My other move is when he's reading a book he doesn't like. He insists on finishing every book he starts, which drives me nuts. So if he complains for three days or so that he hates a book--I simply disappear it.  And when he asks where it is, I say: I gave it away.  He never cares, and then he can read something he likes.

DEBORAH CROMBIE: I am shocked that so many people don't feel at home in their own homes! That's a fascinating study, Hallie. Although I'm very good at making myself feel at home in hotel rooms or rented flats, I love my house and I certainly feel comfortable in it. Too comfortable, I think sometimes. As for privacy, I go outside, or retreat to my upstairs study, or best of all, take a bath in the cozy little bathroom adjoining my study.

And, no, I do not throw things out without asking, not even ratty old t-shirts. I don't know if it's the result of being the eldest of five kids, or of being single for years before we were married, but my hubs is very possessive of his things. The consequences of treading on that delicate area are not worth the benefits. I do, like Lucy, sometimes ask and advise, but very carefully.

I cannot work on planes! This is a whole other post!

JULIA SPENCER-FLEMING; I love being at home so much I sometimes worry I'm at risk for developing agoraphobia. Except I also like being outside my home. I've never sat in the car for privacy - I wonder if that's the end game of all these "open concept plan" houses everyone says they want these days. My old house has doors everywhere and I love it. I loved it when the kids were small and I could corral them in the playroom between the kitchen and dining room; I loved it when they were teens and I cold read peacefully in the living room while they blasted music and movies in the family room, and I love it now, because with several unused bedrooms, I can close doors and save on heating oil.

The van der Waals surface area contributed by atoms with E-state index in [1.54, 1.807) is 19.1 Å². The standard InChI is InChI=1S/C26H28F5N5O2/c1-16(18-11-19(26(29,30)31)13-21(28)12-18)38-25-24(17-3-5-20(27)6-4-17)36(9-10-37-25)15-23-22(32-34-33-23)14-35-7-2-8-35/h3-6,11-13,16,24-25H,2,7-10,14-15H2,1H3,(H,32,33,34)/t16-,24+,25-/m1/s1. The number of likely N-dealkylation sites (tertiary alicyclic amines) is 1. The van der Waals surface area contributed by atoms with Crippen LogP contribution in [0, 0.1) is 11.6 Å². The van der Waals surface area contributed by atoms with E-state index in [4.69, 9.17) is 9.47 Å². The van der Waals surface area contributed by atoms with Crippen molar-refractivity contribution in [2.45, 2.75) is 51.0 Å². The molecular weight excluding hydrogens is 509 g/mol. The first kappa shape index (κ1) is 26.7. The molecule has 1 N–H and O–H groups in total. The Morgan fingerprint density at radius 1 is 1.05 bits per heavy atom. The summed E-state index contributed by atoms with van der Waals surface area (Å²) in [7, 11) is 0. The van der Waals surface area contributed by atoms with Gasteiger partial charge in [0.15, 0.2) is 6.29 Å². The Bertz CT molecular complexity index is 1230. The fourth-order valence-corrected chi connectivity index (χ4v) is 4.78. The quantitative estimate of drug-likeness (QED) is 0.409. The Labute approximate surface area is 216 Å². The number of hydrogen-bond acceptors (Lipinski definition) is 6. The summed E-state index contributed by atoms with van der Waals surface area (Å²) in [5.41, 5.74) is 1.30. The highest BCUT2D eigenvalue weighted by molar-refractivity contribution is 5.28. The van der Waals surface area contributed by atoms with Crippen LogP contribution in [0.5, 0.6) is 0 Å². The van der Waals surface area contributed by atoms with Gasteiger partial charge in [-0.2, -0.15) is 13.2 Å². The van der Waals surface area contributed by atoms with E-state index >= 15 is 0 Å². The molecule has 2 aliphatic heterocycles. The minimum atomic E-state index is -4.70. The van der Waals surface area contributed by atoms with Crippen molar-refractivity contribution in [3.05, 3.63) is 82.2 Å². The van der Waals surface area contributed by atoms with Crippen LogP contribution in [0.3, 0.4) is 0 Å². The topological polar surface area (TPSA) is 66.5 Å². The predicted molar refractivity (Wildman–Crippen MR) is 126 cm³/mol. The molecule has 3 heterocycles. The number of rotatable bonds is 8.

Wait - what was the question? Throwing away stuff? Oh yeah. Ross was a mini-horder, and if I hadn't made things disappear, I'd have been buried under piles of detritus. Now I'm going through the Smithie's and the Sailor's former rooms. Am I making judgment calls about what to keep or throw. You bet I am.

RHYS BOWEN: I love both my homes, yet always look forward to going to the other one. I love watching TV in my bedroom. I work in my office but if I need to think through a complicated plot point I drive around in my car and talk it out with myself.  For privacy? I escape to my health club and sit in the sauna, or go for a walk in nature.